Rouhani appeared to align with Putin's call for a U.N. Security Council resolution consolidating the fight against terror, saying: "We propose that the fight against terrorism be incorporated into a binding international document and no country be allowed to use terrorism for the purpose of intervention in the affairs of other countries." Saudi Arabian Foreign Minister Adel al-Jubeir lashed out at Iran, saying: "Iran is the last to talk" on establishing and maintaining stability in Syria, Al-Arabiya reported. Tehran has been claimed to provide financial and military support to the Syrian regime.
Some European powers are reportedly softening their stance, signaling that Assad could stay on in an interim role, but French President François Hollande stuck close to Obama's line. "Russia and Iran say they want to be part of a solution," he said. "So we must work with these countries to explain to them that the route to a solution does not go through Bashar al-Assad."
Meanwhile, Obama announced that more than 40,000 new troops and police have been pledged to U.N. peacekeeping missions from more than 50 countries. He spoke at a high-level meeting chaired by the U.S. to strengthen and modernize peacekeeping, which increasingly faces threats from extremist groups while being severely stretched in personnel and equipment.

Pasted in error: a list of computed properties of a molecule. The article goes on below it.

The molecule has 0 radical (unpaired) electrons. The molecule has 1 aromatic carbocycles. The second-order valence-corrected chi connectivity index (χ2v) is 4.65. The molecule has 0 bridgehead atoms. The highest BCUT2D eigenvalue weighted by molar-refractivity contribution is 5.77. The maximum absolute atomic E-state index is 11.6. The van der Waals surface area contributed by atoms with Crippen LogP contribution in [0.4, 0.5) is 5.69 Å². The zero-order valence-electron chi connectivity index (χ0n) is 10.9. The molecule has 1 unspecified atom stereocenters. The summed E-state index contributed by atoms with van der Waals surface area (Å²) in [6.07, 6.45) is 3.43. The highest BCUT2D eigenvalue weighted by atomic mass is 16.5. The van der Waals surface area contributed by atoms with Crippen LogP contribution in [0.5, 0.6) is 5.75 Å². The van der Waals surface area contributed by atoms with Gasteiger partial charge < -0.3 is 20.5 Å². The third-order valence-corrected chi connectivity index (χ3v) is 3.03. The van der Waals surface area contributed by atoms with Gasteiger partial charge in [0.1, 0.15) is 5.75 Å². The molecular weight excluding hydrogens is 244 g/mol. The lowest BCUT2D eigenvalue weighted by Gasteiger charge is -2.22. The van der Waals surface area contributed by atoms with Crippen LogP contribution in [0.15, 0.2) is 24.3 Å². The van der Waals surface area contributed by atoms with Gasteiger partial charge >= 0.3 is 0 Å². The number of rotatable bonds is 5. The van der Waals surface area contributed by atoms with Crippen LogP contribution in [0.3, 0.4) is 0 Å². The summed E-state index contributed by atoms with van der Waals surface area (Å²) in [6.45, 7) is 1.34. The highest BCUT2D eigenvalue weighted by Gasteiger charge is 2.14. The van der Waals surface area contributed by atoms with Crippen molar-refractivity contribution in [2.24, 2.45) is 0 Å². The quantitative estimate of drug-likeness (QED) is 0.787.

Other issues at the center of this week's discussions include the refugee and migrant crisis, the largest since the upheaval during World War II. Ban warned that resources to address them are dangerously low. "The global humanitarian system is not broken; it is broke," he said. The U.N. has just half of what it needs to help people in Iraq, South Sudan and Yemen, and just a third of what is needed for Syria. The U.N. chief, in unusually hard-hitting words, also blamed "proxy battles of others" for driving the fighting in Yemen, and he warned against "the dangerous drift" in resolving the Israeli-Palestinian conflict, saying it is essential for the international community to pressure both sides to re-engage.
Others speaking Monday included Hollande, who again declared that Assad "cannot be part of the solution" to the Syrian conflict, and Cuban President Raul Castro, who also has a meeting planned with Obama. Some, including Obama, Xi and Hollande, already addressed the General Assembly over the weekend during a separate global summit on sweeping new U.N. development goals for the next 15 years.
More than 240,000 people have died and 4 million have been forced to leave their homes since the Syrian civil war started in 2011 after peaceful pro-democracy protests were violently suppressed by the regime.